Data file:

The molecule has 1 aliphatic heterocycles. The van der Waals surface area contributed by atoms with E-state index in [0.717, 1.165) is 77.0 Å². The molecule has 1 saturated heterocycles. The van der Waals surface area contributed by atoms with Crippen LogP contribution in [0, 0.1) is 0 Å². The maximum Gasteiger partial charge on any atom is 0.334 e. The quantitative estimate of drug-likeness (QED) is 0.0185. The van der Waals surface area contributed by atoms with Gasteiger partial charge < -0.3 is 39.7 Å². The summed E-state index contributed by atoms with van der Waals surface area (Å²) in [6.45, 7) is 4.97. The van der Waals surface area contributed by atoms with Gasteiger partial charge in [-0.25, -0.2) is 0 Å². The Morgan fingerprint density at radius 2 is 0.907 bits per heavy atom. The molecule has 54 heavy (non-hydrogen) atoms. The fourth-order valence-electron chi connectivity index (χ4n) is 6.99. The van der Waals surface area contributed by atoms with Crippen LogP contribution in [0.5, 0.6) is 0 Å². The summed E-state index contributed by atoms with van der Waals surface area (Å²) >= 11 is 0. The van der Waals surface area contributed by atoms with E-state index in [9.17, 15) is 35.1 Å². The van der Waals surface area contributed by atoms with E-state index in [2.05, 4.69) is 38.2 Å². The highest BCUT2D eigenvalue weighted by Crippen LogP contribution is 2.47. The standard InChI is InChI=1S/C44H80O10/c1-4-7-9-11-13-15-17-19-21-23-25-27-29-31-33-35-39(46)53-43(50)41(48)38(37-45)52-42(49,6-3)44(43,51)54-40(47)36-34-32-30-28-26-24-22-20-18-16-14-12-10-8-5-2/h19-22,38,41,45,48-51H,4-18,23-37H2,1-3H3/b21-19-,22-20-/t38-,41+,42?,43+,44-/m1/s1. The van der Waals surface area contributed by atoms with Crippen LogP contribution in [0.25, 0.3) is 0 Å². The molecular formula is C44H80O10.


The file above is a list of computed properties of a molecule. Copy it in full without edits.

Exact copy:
The molecule has 1 aliphatic heterocycles. The van der Waals surface area contributed by atoms with E-state index in [0.717, 1.165) is 77.0 Å². The molecule has 1 saturated heterocycles. The van der Waals surface area contributed by atoms with Crippen LogP contribution in [0, 0.1) is 0 Å². The maximum Gasteiger partial charge on any atom is 0.334 e. The quantitative estimate of drug-likeness (QED) is 0.0185. The van der Waals surface area contributed by atoms with Gasteiger partial charge < -0.3 is 39.7 Å². The summed E-state index contributed by atoms with van der Waals surface area (Å²) in [6.45, 7) is 4.97. The van der Waals surface area contributed by atoms with Gasteiger partial charge in [-0.25, -0.2) is 0 Å². The Morgan fingerprint density at radius 2 is 0.907 bits per heavy atom. The molecule has 54 heavy (non-hydrogen) atoms. The fourth-order valence-electron chi connectivity index (χ4n) is 6.99. The van der Waals surface area contributed by atoms with Crippen LogP contribution in [0.5, 0.6) is 0 Å². The summed E-state index contributed by atoms with van der Waals surface area (Å²) >= 11 is 0. The van der Waals surface area contributed by atoms with E-state index in [9.17, 15) is 35.1 Å². The van der Waals surface area contributed by atoms with E-state index in [2.05, 4.69) is 38.2 Å². The highest BCUT2D eigenvalue weighted by Crippen LogP contribution is 2.47. The standard InChI is InChI=1S/C44H80O10/c1-4-7-9-11-13-15-17-19-21-23-25-27-29-31-33-35-39(46)53-43(50)41(48)38(37-45)52-42(49,6-3)44(43,51)54-40(47)36-34-32-30-28-26-24-22-20-18-16-14-12-10-8-5-2/h19-22,38,41,45,48-51H,4-18,23-37H2,1-3H3/b21-19-,22-20-/t38-,41+,42?,43+,44-/m1/s1. The van der Waals surface area contributed by atoms with Crippen LogP contribution in [0.25, 0.3) is 0 Å². The molecular formula is C44H80O10.